In a case with statewide implications, the Arizona Supreme Court is being asked to decide whether circumstantial evidence a candidate knew of forged signatures on petitions is enough to disqualify him from the ballot.
Tim La Sota, attorney for state Sen. Don Shooter, R-Yuma, acknowledged in filings with the high court there is no hard evidence that Toby Farmer knew the signatures were forgeries. But La Sota said there is no other plausible explanation, and he said it should not be necessary for him to prove that.
“Perhaps a witness could be found who could attest to the candidate's knowledge of the forgery,” he argued to the high court.
“But the candidate who participates in the forging of petitions signatures is unlikely to do this in front of people,” La Sota continued. “He is likely to do it when nobody is around who could witness it.”
What the justices decide will most immediately affect whether Shooter, first elected to the Senate in 2010, will have to face off against Farmer in the Aug. 26 Republican primary.
But the ruling also could set a precedent that would affect future ballot fights. In fact, La Sota told the justices that siding with Farmer would essentially be an invitation for candidates to simply submit forged names since there would be no way to prove they knew the signatures were fake.
At a hearing earlier this month, Maricopa County Superior Court Judge John Rea ruled that it is “clear from the evidence presented” that there were forgeries on petitions that Farmer said he circulated, with seven instances where someone other than the person whose name appears actually signed the paperwork. Rea also noted that Farmer signed an affidavit avowing that the people who signed the petitions did so in his presence.
“However, there has been no evidence that Mr. Farmer knew that the forgeries were occurring,” Rea wrote. There also was testimony that the forged signatures did not match Farmer's own handwriting.
Even after eliminating the forged signatures from the total, that still left Farmer with enough valid names to be on the ballot.
“It is true that there is no video tape to prove that Farmer knew the signatures were forged, and no signed admission to this effect either,” La Sota wrote. But he said there is enough circumstantial evidence that Farmer had to know of the forgeries.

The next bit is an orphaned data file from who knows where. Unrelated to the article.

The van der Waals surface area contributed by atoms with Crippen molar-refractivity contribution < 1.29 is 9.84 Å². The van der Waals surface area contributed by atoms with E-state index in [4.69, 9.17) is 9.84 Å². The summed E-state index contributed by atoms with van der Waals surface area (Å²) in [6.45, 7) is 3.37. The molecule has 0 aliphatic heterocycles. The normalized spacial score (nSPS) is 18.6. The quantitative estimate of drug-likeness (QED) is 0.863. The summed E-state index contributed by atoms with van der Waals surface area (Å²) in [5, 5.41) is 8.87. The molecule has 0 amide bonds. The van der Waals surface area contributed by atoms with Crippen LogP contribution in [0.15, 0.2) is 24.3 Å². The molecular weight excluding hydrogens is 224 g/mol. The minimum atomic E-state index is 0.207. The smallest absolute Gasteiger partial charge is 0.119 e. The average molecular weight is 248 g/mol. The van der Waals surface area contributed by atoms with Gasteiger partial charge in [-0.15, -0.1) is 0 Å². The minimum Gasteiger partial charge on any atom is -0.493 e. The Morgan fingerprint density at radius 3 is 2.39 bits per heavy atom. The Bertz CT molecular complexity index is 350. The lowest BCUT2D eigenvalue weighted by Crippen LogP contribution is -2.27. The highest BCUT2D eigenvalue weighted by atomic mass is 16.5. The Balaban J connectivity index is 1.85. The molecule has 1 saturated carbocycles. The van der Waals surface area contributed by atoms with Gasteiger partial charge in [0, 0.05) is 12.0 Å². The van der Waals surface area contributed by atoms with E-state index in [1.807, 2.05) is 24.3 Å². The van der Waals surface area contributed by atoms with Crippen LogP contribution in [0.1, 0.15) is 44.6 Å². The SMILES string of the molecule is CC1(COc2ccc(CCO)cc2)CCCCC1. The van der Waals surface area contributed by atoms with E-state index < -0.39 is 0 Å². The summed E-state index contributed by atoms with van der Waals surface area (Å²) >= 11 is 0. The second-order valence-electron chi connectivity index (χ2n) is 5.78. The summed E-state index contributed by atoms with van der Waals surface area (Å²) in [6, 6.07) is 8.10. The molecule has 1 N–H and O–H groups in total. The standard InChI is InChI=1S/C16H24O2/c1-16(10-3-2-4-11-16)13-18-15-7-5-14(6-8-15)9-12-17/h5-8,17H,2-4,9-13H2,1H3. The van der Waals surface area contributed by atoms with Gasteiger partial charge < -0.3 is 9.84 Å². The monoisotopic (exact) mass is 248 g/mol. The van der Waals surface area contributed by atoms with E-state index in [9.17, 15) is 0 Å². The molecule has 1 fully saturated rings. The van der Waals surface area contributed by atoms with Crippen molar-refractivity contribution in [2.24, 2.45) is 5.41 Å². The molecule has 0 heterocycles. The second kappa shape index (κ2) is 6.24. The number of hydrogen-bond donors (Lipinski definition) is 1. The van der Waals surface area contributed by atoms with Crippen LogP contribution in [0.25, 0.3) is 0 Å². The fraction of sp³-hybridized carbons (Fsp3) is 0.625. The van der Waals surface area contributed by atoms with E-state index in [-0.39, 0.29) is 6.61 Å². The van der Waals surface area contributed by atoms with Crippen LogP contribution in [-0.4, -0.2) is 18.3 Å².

He said the names on the petitions at issue were in alphabetical order, by street address. La Sota said that shows the signatures could not have been collected at some central location. Beyond that, he argued that Rea's ruling is based on the presumption that five different people committed petition forgery without Farmer knowing anything about that.
“Under what possible circumstances would someone be so eager to sign a petition for a candidate that they would approach him and willingly commit a Class 1 misdemeanor and risk up to six months in jail and a $2,500 fine by forging the name of a random person who also resides in that voting precinct?” La Sota asked. “Why wouldn't such a motivated person merely use their own name and address?”
Similarly, La Sota argued the fact that the signatures were in alphabetical order shows that Farmer had not gone door-to-door to get the names.
La Sota told the justices that what they decide here will affect future elections.
“If petition forgery on the part of the candidate is not proven under these facts, it is hard to know under what facts, if any, it would be possible to prove petition forgery,” he wrote.
Secretary of State Ken Bennett, who is technically a party to the case because he certifies who is on the ballot, is taking no position.But in an unusual stance, Assistant Attorney General Michele Forney also emphasized for the justices the importance of what they rule. She said Bennett is asking them that, whatever they decide, “to be mindful of the integrity and the public's perception of the elections process.”
The court is likely to rule on the issue within days.